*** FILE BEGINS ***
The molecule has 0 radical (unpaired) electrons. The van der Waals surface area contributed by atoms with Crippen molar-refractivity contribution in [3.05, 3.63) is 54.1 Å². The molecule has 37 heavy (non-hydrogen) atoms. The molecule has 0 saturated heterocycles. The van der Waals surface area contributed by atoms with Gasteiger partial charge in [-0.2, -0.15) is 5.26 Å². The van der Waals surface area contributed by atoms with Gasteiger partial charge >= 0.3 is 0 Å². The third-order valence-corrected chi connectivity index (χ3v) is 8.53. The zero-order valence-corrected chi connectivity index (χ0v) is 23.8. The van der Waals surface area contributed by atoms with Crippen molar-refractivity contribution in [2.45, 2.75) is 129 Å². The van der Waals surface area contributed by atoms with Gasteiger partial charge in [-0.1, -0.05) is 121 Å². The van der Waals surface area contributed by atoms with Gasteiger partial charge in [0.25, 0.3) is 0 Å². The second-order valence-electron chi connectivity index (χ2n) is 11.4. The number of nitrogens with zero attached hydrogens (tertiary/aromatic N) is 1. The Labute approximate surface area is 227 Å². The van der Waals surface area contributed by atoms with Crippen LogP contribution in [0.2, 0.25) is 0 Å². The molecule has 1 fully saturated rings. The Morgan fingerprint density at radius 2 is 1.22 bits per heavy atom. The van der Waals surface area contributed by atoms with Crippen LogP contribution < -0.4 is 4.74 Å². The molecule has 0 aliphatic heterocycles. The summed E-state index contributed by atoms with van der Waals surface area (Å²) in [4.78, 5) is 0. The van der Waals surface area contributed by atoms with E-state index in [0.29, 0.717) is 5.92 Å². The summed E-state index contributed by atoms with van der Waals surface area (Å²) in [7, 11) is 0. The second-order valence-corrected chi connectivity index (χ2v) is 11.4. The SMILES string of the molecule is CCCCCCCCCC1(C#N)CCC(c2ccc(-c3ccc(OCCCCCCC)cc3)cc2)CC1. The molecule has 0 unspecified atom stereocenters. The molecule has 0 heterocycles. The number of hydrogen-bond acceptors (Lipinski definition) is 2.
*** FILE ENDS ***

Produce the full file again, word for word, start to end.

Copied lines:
The molecule has 0 radical (unpaired) electrons. The van der Waals surface area contributed by atoms with Crippen molar-refractivity contribution in [3.05, 3.63) is 54.1 Å². The molecule has 37 heavy (non-hydrogen) atoms. The molecule has 0 saturated heterocycles. The van der Waals surface area contributed by atoms with Gasteiger partial charge in [-0.2, -0.15) is 5.26 Å². The van der Waals surface area contributed by atoms with Gasteiger partial charge >= 0.3 is 0 Å². The third-order valence-corrected chi connectivity index (χ3v) is 8.53. The zero-order valence-corrected chi connectivity index (χ0v) is 23.8. The van der Waals surface area contributed by atoms with Crippen molar-refractivity contribution in [2.45, 2.75) is 129 Å². The van der Waals surface area contributed by atoms with Gasteiger partial charge in [-0.1, -0.05) is 121 Å². The van der Waals surface area contributed by atoms with Gasteiger partial charge in [0.25, 0.3) is 0 Å². The second-order valence-electron chi connectivity index (χ2n) is 11.4. The number of nitrogens with zero attached hydrogens (tertiary/aromatic N) is 1. The Labute approximate surface area is 227 Å². The van der Waals surface area contributed by atoms with Crippen LogP contribution in [0.2, 0.25) is 0 Å². The molecule has 1 fully saturated rings. The Morgan fingerprint density at radius 2 is 1.22 bits per heavy atom. The van der Waals surface area contributed by atoms with Crippen LogP contribution < -0.4 is 4.74 Å². The molecule has 0 aliphatic heterocycles. The summed E-state index contributed by atoms with van der Waals surface area (Å²) in [4.78, 5) is 0. The van der Waals surface area contributed by atoms with E-state index in [0.29, 0.717) is 5.92 Å². The summed E-state index contributed by atoms with van der Waals surface area (Å²) in [7, 11) is 0. The second-order valence-corrected chi connectivity index (χ2v) is 11.4. The SMILES string of the molecule is CCCCCCCCCC1(C#N)CCC(c2ccc(-c3ccc(OCCCCCCC)cc3)cc2)CC1. The molecule has 0 unspecified atom stereocenters. The molecule has 0 heterocycles. The number of hydrogen-bond acceptors (Lipinski definition) is 2.